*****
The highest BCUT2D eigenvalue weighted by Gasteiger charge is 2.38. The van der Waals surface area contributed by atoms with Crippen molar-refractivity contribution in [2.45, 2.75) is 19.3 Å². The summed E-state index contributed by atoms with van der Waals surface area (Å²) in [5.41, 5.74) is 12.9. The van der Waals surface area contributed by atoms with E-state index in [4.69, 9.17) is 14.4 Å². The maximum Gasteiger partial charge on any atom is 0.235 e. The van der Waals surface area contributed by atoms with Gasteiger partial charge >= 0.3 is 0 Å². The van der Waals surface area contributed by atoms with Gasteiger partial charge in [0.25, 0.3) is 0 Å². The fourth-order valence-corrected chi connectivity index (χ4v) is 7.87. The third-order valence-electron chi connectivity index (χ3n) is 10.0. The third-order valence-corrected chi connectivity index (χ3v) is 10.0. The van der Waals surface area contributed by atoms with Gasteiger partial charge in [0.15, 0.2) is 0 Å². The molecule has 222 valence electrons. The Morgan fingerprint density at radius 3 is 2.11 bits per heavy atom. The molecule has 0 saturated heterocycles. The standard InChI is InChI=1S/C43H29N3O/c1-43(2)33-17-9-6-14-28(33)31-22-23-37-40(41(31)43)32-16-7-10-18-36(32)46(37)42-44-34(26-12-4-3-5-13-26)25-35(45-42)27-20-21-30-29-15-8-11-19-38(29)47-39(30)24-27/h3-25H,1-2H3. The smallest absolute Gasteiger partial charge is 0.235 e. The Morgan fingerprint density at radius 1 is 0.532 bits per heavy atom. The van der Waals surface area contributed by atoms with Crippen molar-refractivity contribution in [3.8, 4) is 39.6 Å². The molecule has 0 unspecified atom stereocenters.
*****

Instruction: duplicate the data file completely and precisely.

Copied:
The highest BCUT2D eigenvalue weighted by Gasteiger charge is 2.38. The van der Waals surface area contributed by atoms with Crippen molar-refractivity contribution in [2.45, 2.75) is 19.3 Å². The summed E-state index contributed by atoms with van der Waals surface area (Å²) in [5.41, 5.74) is 12.9. The van der Waals surface area contributed by atoms with E-state index in [4.69, 9.17) is 14.4 Å². The maximum Gasteiger partial charge on any atom is 0.235 e. The van der Waals surface area contributed by atoms with Gasteiger partial charge >= 0.3 is 0 Å². The van der Waals surface area contributed by atoms with Gasteiger partial charge in [0.25, 0.3) is 0 Å². The fourth-order valence-corrected chi connectivity index (χ4v) is 7.87. The third-order valence-electron chi connectivity index (χ3n) is 10.0. The third-order valence-corrected chi connectivity index (χ3v) is 10.0. The van der Waals surface area contributed by atoms with Gasteiger partial charge in [0.15, 0.2) is 0 Å². The molecule has 222 valence electrons. The Morgan fingerprint density at radius 3 is 2.11 bits per heavy atom. The molecule has 0 saturated heterocycles. The standard InChI is InChI=1S/C43H29N3O/c1-43(2)33-17-9-6-14-28(33)31-22-23-37-40(41(31)43)32-16-7-10-18-36(32)46(37)42-44-34(26-12-4-3-5-13-26)25-35(45-42)27-20-21-30-29-15-8-11-19-38(29)47-39(30)24-27/h3-25H,1-2H3. The smallest absolute Gasteiger partial charge is 0.235 e. The Morgan fingerprint density at radius 1 is 0.532 bits per heavy atom. The van der Waals surface area contributed by atoms with Crippen molar-refractivity contribution in [3.8, 4) is 39.6 Å². The molecule has 0 unspecified atom stereocenters.